Wigmore Mondays – Esther Yoo & Zhang Zuo play Mendelssohn & Sibelius

esther-yoo

Esther Yoo (violin), Zhang Zuo (piano)

Wigmore Hall, London, 21 March 2016

written by Ben Hogwood

Audio (open in a new window)

http://www.bbc.co.uk/programmes/b07457qx

Available until 20 April

What’s the music?

Bach – Chaconne from the Solo Violin Partita no.2 in D minor, BWV 1004 (c1720) (15 minutes)

Sibelius – Sonatina for violin and piano in E major, Op.80 (1915) (12 minutes)

Glazunov – Grand Adagio from Raymonda (Act 1) (1898) (4 minutes)

Mendelssohn – Violin Sonata in F major (1838) (21 minutes)

Spotify

In case you are not able to hear the radio broadcast, here is a link to a playlist of the music played. Esther Yoo has not recorded any of it in violin and piano form, so substitute versions have been used:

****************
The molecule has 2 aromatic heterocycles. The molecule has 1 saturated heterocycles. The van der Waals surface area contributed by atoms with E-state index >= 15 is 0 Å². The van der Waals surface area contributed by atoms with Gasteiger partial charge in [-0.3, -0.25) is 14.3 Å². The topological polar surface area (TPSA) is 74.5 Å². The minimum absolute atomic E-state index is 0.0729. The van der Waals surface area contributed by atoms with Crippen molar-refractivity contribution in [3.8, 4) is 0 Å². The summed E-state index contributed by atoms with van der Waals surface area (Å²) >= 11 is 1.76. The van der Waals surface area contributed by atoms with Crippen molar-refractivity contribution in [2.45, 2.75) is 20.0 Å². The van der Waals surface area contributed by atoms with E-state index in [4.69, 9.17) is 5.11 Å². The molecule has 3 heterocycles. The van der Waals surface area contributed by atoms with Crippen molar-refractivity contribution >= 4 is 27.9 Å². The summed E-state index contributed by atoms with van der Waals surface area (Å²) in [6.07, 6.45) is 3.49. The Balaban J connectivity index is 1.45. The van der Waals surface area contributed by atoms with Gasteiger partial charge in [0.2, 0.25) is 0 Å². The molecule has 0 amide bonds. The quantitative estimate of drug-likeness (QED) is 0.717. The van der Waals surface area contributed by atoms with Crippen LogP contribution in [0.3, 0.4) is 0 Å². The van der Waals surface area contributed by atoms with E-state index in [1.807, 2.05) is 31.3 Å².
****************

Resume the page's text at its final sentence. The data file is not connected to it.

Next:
About the music

Sibelius wrote a great deal of music for the violin but other than the famous Violin Concerto, very little of it is heard regularly these days. It is therefore a refreshing change to see the E major Sonatina listed. A relatively short work, it helped Sibelius through a particularly testing time with his finances.

Mendelssohn has a number of parallels with Sibelius where the violin is concerned, writing a famous Violin Concerto that gets played at the expense of pretty much everything else. Once again in this case there are works for violin and piano, and the Violin Sonata chosen for this concert is the most substantial, completed in 1838. For some unexplained reason it was not published in Mendelssohn’s lifetime, and was resurrected by Yehudi Menuhin in the 1950s.